Photo courtesy Ernie
in a Pecan Shell
Brothers Levi, Israel, Riley and Billy Harkey are credited with founding
the town in 1856 along Wallace Creek. With their parents and four
sisters, the initial population was just one short of the current
population. In time the family bought the land on which the town now
sits. Harkeyville once challenged San
Saba for the role of county seat but was defeated. It’s proximity
to San Saba was the town’s curse.
The town once had all essential business and even a racetrack. The
first school opened in 1879. A fire destroyed the town’s gin in 1920
and the racetrack was put out of business by a rival in San
Saba. The school merged with San
Saba in 1929 but the town somehow managed to keep operating through
the Great Depression.
The town was dealt the last blow in the early 50s when it was bypassed
by Highway 190. The population of the community was only 40 in 1949
and it declined from there to 12 (1968-2000).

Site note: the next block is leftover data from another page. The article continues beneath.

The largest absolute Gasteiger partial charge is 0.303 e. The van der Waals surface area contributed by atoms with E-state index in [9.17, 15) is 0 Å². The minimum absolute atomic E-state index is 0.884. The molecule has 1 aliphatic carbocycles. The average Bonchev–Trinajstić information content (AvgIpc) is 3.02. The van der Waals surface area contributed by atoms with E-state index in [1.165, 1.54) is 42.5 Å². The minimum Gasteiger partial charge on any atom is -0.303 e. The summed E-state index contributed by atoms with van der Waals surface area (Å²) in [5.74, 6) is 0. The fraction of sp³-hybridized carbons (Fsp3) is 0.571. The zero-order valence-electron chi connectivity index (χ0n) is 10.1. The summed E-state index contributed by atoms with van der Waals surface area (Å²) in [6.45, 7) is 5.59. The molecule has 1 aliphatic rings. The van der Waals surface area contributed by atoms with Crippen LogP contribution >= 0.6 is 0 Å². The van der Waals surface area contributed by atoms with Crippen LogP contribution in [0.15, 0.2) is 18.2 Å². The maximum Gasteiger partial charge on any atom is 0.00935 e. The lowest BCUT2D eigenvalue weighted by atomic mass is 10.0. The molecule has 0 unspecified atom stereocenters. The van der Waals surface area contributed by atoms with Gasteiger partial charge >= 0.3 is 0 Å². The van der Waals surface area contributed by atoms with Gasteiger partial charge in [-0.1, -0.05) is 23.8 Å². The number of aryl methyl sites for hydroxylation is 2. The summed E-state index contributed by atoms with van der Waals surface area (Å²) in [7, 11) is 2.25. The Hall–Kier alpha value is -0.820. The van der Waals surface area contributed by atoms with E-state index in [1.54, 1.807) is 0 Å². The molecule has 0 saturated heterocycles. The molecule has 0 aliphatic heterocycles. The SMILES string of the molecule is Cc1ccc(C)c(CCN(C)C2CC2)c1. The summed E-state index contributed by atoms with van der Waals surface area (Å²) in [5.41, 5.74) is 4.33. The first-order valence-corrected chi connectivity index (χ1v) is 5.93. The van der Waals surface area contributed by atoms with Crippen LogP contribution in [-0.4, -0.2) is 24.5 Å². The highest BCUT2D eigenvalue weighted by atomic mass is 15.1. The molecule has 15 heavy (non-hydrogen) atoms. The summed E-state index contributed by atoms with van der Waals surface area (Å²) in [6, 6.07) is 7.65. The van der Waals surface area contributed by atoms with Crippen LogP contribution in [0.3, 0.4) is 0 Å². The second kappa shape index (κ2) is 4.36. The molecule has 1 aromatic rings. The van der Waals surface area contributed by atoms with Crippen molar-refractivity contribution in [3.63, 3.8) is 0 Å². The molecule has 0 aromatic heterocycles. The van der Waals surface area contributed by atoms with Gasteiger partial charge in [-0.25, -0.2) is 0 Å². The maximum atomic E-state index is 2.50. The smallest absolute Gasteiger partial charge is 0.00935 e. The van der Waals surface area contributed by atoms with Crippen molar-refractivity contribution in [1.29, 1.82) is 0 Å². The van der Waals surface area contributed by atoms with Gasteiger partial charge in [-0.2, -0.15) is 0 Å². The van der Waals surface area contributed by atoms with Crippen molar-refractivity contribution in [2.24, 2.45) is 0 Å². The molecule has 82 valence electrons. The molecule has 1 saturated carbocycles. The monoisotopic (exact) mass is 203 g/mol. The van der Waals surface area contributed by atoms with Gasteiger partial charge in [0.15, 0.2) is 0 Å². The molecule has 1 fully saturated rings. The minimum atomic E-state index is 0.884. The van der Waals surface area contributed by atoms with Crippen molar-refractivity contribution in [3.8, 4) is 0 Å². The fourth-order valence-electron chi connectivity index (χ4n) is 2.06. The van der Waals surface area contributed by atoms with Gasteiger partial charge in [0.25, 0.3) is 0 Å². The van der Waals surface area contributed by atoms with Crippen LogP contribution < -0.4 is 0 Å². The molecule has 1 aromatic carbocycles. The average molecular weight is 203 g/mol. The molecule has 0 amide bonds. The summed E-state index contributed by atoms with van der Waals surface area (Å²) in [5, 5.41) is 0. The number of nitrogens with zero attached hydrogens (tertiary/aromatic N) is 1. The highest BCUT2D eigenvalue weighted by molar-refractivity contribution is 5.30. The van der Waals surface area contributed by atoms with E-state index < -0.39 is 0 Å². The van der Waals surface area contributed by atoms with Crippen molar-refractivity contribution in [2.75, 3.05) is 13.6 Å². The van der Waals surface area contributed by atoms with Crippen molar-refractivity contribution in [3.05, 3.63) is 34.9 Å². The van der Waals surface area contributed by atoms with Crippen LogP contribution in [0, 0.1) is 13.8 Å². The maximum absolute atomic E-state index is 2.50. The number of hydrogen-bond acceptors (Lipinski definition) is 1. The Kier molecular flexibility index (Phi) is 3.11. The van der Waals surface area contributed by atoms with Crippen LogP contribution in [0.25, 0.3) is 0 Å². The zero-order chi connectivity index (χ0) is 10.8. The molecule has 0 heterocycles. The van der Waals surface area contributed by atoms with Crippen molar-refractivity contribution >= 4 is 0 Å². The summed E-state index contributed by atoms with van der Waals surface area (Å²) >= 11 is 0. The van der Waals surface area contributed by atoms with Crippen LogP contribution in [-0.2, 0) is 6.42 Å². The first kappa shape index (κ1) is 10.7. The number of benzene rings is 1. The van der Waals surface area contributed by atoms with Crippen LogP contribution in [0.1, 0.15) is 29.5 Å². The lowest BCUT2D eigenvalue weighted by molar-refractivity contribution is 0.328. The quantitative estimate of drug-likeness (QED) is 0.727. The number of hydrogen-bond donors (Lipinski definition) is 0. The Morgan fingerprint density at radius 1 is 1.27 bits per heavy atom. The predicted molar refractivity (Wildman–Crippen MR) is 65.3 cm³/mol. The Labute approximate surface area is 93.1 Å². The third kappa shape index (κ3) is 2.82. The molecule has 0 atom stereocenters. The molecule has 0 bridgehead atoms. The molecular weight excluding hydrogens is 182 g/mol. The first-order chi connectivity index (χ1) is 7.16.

The town received a historical marker in 1974.
Historical Marker Text
A site once famous
for its horses and racetrack. Riley Harkey (1832-1920) and Israel
Harkey (1835-1914) were Indian scouts in Texas in 1850-53. In 1855
they led their parents, Mathias and Catherine Harkey, to move here
from Arkansas with other adult sons, daughters, in-laws and grandchildren.
The families ranched, and Mathias Harkey ran a country store for many
Riley Harkey brought to Texas a fine, fleet footed mare, who with
her racing progeny drew crowds of enthusiasts to this site for half
a century. Other sons and grandsons of Mathias Harkey also joined
in the breeding, training, and racing of horses. Stores, blacksmith
shop, and other businesses all faced east on a single street overlooking
the flat with its racetrack and baseball diamond. There was no post
office, but the village was so well known that mail addressed to Harkeyville
promptly arrived here.
On Nov. 26, 1873, George W. Barnett (1823-1885) gave land for the
first school; the schoolhouse was used also for church services and
The racetrack closed in 1907; the cotton gin burned in 1920, and was
not rebuilt; school consolidated in 1929 with San
Saba. The last store closed in 1954. A community hall, built 1973,
marks site of the town.
Saba County 1920s map
From Texas state map #10749
Texas General Land Office
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